Sunday, February 23, 2014

Tonight's Movie: The Wind Rises (2013) at the El Capitan Theatre

THE WIND RISES (2013) is a moving, deeply engrossing masterwork from famed Japanese animator Hayao Miyazaki.

Miyazaki's Studio Ghibli has a relationship with Disney, so the film, known in Japanese as KAZE TACHINU, is currently showing at Disney's El Capitan Theatre on Hollywood Boulevard.

I was drawn to see THE WIND RISES by the fine reviews and my increasing interest in Japanese cinema, and since this was my first Miyazaki film I wanted to do it right and see it on a big screen. The El Capitan also gave us the opportunity to see the film in Japanese, with subtitles; the English voice cast has some excellent names, including Stanley Tucci and Emily Blunt, but I feel the Japanese soundtrack, with the original vocal inflections and nuances, is the best way to see what is, in essence, a serious Japanese drama.

THE WIND RISES is a biographical film, telling the story of Jiro Horikoshi (Hideaki Anno). As a young boy Jiro dreams of piloting planes, but his vision is not good enough, so instead he decides to become an aeronautical engineer. On his way to the university, he survives a great earthquake and has his first encounter with Naoko (Miori Takimoto), who years later will become his wife.

Jiro goes to work for Mitsubishi and gradually works his way up the ranks with groundbreaking new designs. Meanwhile, Jiro courts and marries Naoko, whose tubercular condition makes their romance bittersweet.

A moment where Jiro jokes about his one-handed skill operating a slide rule, as his other hand hold's Naoko's, is as lovely and realistic a romantic moment as has ever been put on film. Their story avoids treacle, being leavened by moments of hilarity, particularly at their wedding; the brisk intervention of Jiro's doctor sister Kayo (Mirai Shido) is also welcome. That said, I'd be curious to know if the ending reminded anyone else of LOVE IS A MANY-SPLENDORED THING (1955).

THE WIND RISES covers unusual subject matter for an animated film and is really aimed at an adult audience, presenting a serious, realistic story with moments of humor. The leisurely, finely detailed storytelling will likely appeal to those such as myself who appreciate the films of Yasujiro Ozu; for example, my daughter pointed out the wonderful bits of business in the scene where Jiro first reports to work, which add texture and realism. Yet while the 126-minute film took its time, my attention never flagged.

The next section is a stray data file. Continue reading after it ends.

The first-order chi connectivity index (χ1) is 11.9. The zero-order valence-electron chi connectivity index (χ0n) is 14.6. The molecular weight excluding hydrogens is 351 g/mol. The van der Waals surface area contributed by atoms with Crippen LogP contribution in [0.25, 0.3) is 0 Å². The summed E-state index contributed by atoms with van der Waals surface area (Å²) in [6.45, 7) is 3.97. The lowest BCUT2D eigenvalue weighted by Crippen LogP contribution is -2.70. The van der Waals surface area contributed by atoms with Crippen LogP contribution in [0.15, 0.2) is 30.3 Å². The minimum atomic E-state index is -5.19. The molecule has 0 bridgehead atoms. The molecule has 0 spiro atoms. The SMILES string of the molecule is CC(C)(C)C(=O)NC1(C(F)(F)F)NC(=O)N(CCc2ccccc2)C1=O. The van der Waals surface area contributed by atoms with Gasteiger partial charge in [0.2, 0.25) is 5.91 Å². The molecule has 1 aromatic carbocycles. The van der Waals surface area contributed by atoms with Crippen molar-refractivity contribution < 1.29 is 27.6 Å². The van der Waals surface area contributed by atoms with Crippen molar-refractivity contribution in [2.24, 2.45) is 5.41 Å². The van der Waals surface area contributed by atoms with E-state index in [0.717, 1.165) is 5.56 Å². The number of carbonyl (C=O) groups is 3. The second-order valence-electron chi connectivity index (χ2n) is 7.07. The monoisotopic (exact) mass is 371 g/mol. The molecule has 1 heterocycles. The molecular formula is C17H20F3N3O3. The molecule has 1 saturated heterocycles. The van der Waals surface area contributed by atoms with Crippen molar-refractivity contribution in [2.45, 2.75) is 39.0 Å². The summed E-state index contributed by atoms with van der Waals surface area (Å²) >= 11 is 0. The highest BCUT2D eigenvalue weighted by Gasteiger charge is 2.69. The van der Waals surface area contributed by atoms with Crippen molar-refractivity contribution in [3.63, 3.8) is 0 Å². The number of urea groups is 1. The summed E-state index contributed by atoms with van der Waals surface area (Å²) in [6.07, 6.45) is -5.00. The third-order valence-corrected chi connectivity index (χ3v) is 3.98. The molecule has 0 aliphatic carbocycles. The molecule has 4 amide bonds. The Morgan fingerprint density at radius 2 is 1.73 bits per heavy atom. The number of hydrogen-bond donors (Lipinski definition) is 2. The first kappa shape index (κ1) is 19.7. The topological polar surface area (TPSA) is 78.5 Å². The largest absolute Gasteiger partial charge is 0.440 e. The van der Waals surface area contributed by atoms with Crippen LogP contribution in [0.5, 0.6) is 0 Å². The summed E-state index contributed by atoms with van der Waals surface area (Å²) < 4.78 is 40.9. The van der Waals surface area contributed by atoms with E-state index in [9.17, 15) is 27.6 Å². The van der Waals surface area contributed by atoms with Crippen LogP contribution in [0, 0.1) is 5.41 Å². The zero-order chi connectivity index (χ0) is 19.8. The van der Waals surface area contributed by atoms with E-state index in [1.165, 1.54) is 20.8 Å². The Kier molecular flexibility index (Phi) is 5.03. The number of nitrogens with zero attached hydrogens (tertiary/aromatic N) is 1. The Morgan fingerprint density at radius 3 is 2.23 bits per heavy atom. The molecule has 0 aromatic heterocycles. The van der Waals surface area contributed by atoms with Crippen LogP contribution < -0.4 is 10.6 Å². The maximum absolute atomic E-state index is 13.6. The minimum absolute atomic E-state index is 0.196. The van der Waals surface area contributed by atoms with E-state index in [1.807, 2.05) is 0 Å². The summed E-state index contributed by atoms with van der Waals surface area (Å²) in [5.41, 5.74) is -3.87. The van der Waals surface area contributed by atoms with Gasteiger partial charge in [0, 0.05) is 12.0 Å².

The hand-drawn animation provided many moments of great visual beauty, such as the resort where Jiro and Naoko reconnect, yet I felt it was as close to a live-action film as a cartoon has ever been. I could envision this film being made with live actors quite easily, which is unusual for an animated film.

Is it disquieting to realize that the "beautiful dream" of a plane designed by Jiro turns out to be a Zero, used to kill so many Americans and allies during World War II? Of course. And yet rather than being put off, I felt that it added an additional layer of complexity to a film which could ultimately be construed as encouraging peace; witness Jiro's regret as he surveys the ruined remains of so many of his planes at the end of the film.

I've been rooting for Disney's FROZEN (2013), which joins the pantheon of that studio's animated classics, to win Best Animated Film at next weekend's Oscars. However, I can now say I would not be sorry were THE WIND RISES to win instead, it's that good. In my view, both films deserve the honor.

Parental Advisory: This animated film is rated PG-13 for disturbing images and smoking. A PG rating makes sense to me, but PG-13 strikes me as overdoing it.

Additional reviews: Kenneth Turan of the Los Angeles Times writes that the film is "stunningly beautiful and completely idiosyncratic"...Leonard Maltin also describes the movie as "stunningly beautiful, at a level of artistry we rarely see"...Lou Lumenick rated it four stars, calling it "simply a masterpiece."

Highly recommended.


Blogger jamie guo said...

You're first Miyazaki? Oh wow, you're in for a treat then. My Neighbor Totoro, Spirited Away, Princess Mononoke, Nausicaa of the Valley of the Wind are some of my favorite films. He has so many wonderful gems.

I have yet to see The Wind Rises, but plan to as I have seen most of his works. His later films have been more iffy with me, as I find I much prefer Miyazaki's films that he wrote himself (the ones I listed before), not the ones based off other people's books (such as Howl's Moving Castle, The Secret World of Arrietty, etc.).

It's a real pity more people don't know about his work, as they rival and often surpass the finest Disney/Pixar's films.

2:48 PM  
Blogger Laura said...

Thanks for your feedback, Jamie! I would be interested to know how THE WIND RISES strikes you when you see it. Thanks for mentioning your favorite Miyazaki films!

Best wishes,

11:57 PM  

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